• Craving which is a strong irrational urge to use addictively in spite of good reasons not to. Cravings usually do not result from rational decision-making. They are usually activated by environmental cues or triggers. and
  • Habitual addiction-seeking behaviors, activated by the cue/trigger and acted out automatically and unconsciously. These addiction seeking behaviors are known as early relapse warning signs. Acting them out puts addicts into high-risk situations that surround then with people, places, and things that will encourage and support their use of alcohol and other drugs.

Cognitive restructuring is a proven method for:

1. Stopping addictive thinking and challenging addictive beliefs;

2. Managing craving;

3. Stopping or redirecting addiction-seeking behaviors;

4. Avoiding or effectively managing high risk situations;

5. Having a well-rehearsed emergency plan to stop addictive use should it begin; and

6. Using a debriefing process (sometimes called a relapse autopsy) to examine past relapse episodes and near-miss experiences in order to learn how to avoid or effectively manage similar situations in the future.

Cognitive restructuring for addiction, which is at the core of Relapse Prevention Therapy (RPT) is a core set of principles, practices, tools, and skills that can be used to enhance recovery and prevent relapse. When used effectively these principles and practices teach people:

  • How to change their thoughts, feelings, and behaviors in ways that eliminate or reduce craving and drug seeking behavior.
  • How to manage high risk situations;
  • How to find a sense of meaning and purpose in recovery that is note satisfying than acting out an addictive lifestyle.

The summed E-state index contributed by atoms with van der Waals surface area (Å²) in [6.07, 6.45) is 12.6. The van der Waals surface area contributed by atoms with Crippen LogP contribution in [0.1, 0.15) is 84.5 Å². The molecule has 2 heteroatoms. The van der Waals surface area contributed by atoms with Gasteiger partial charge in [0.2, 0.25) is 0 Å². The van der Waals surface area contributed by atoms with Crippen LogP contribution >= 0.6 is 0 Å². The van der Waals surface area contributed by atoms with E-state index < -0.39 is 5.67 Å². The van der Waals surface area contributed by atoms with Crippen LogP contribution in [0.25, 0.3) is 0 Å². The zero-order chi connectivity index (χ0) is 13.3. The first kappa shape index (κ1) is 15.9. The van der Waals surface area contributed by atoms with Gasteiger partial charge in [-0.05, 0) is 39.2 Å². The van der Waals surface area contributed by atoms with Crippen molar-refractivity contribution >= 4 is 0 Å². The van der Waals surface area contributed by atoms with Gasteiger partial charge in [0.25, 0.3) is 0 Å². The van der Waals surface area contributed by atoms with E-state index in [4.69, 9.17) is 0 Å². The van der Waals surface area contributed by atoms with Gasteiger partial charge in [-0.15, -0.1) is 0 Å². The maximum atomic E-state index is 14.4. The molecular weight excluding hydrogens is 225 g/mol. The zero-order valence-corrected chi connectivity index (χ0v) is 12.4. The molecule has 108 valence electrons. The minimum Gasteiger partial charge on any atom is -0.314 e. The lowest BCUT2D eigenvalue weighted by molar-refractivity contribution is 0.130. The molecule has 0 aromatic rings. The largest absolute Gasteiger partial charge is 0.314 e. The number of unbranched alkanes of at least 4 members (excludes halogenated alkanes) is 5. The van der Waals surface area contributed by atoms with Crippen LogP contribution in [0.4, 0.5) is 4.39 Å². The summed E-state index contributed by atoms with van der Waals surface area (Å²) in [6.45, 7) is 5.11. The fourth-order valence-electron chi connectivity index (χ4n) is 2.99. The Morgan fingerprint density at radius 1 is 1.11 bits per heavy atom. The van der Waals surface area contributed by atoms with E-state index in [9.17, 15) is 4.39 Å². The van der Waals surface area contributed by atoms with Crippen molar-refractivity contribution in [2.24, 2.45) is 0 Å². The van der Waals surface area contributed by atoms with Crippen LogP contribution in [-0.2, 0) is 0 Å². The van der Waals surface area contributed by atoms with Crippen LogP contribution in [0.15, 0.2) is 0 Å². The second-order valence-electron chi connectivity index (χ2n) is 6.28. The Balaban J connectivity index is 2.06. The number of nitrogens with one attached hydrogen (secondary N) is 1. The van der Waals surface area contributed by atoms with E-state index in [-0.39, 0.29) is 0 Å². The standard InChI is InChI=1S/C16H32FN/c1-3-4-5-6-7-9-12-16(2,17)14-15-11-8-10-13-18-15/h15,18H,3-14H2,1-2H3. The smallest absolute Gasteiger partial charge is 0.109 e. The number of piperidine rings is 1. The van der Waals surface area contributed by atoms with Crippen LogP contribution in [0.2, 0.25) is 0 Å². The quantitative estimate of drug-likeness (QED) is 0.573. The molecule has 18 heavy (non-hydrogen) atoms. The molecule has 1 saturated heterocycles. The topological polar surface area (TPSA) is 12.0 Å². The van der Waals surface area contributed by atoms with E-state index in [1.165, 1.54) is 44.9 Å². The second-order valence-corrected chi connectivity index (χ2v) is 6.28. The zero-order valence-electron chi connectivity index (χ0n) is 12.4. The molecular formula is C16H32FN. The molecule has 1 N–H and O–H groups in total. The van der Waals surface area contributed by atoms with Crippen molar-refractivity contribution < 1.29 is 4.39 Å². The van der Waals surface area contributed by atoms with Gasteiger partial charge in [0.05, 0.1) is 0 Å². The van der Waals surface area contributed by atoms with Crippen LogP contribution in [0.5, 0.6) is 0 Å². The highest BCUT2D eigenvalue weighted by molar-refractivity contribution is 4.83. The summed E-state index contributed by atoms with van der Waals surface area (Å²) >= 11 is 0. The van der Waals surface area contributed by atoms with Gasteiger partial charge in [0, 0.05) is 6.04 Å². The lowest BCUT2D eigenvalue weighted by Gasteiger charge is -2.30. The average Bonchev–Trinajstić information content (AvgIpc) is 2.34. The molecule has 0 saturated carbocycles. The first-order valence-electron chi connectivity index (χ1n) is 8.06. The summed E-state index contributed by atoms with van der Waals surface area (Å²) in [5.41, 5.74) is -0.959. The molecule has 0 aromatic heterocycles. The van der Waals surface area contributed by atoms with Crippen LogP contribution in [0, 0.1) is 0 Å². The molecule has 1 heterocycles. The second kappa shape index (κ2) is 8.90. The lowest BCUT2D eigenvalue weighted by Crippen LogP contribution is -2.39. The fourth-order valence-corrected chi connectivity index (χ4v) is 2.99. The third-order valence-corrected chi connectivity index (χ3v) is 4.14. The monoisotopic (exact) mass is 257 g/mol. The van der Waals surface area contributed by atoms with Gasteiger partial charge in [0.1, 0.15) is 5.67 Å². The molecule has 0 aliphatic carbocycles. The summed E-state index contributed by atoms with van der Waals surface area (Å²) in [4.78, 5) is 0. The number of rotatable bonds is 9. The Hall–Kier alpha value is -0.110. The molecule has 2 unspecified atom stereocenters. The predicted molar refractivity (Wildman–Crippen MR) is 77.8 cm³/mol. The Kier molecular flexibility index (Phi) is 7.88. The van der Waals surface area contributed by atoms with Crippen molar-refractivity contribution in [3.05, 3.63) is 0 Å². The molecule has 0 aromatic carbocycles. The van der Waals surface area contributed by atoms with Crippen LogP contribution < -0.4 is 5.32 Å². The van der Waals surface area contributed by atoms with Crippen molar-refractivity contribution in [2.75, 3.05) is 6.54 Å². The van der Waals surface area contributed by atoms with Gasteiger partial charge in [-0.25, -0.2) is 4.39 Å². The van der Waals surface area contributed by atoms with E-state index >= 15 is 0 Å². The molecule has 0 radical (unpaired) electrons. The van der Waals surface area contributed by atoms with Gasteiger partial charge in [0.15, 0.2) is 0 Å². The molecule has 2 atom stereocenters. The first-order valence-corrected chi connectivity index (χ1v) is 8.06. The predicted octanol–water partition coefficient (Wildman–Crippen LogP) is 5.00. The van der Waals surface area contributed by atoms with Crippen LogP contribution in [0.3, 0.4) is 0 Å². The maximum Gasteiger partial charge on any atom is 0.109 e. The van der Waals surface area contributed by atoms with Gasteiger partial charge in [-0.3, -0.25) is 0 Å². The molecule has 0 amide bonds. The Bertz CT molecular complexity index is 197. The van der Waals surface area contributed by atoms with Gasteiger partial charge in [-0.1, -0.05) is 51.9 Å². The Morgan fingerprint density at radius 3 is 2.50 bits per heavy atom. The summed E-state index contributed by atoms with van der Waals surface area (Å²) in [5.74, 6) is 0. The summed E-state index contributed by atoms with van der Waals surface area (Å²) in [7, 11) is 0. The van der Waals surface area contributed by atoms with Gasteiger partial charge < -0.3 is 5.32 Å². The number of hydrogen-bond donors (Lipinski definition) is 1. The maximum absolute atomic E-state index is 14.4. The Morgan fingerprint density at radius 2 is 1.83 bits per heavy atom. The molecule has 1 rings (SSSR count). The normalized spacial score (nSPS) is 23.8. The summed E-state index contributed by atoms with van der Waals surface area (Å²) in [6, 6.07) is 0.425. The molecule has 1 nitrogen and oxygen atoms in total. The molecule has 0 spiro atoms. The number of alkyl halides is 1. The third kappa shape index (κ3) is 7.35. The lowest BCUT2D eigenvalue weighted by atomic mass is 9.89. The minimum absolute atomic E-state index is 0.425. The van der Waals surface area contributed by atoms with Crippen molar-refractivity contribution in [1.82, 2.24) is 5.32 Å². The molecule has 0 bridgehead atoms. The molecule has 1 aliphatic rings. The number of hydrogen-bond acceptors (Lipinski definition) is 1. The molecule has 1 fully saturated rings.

The Cognitive Restructuring for Addiction Workbook contains a series of clear, simple, and effective exercises that can enhance recovery while breaking the cycle of relapse.

The exercises in the workbook can be applied to a wide variety of chemical and behavioural addictions as well as other problems involving the repetitive and habitual use of a specific self-defeating behavior.

The underlying cognitive restructuring process is the same. Additional information that is specific to unique addictive behaviors can increase effectiveness. The manual is based upon evidenced-based Cognitive Behavioral Therapy (CBT) principles and practices that are effective with addiction, depression, PTSD, and a wide variety of other disorders that are lifestyle-related and subject to periodic regression or relapse. (CBT and related therapies are documented as evidence-based practices by SAMHSA-NREPP.

A small investment in this inexpensive workbook can:

  • Organize and structure the recovery/therapy process;
  • Provide home-work assignments that increase progress; and
  • Demonstrate the use of evidence-based practices.

Most importantly, the proper use of the exercises in this workbook can literally make the difference between helping people to move forward in recovery, or to slide backwards into addictive use and the horrible damage than can be caused.

Click here to order: THE COGNITIVE RESTRUCTURING FOR ADDICTION WORKBOOK. This small investment could save you sobriety.

A Home Study that awards CEU’s for studying this workbook are available: email: tresa@cenaps.com or visit Gorski-CENAPS Home Studies 

 

2 Responses to Cognitive Restructuring: Why It Works With Addiction

  1. Love the photo Terry. Onward & Upward, Steve G.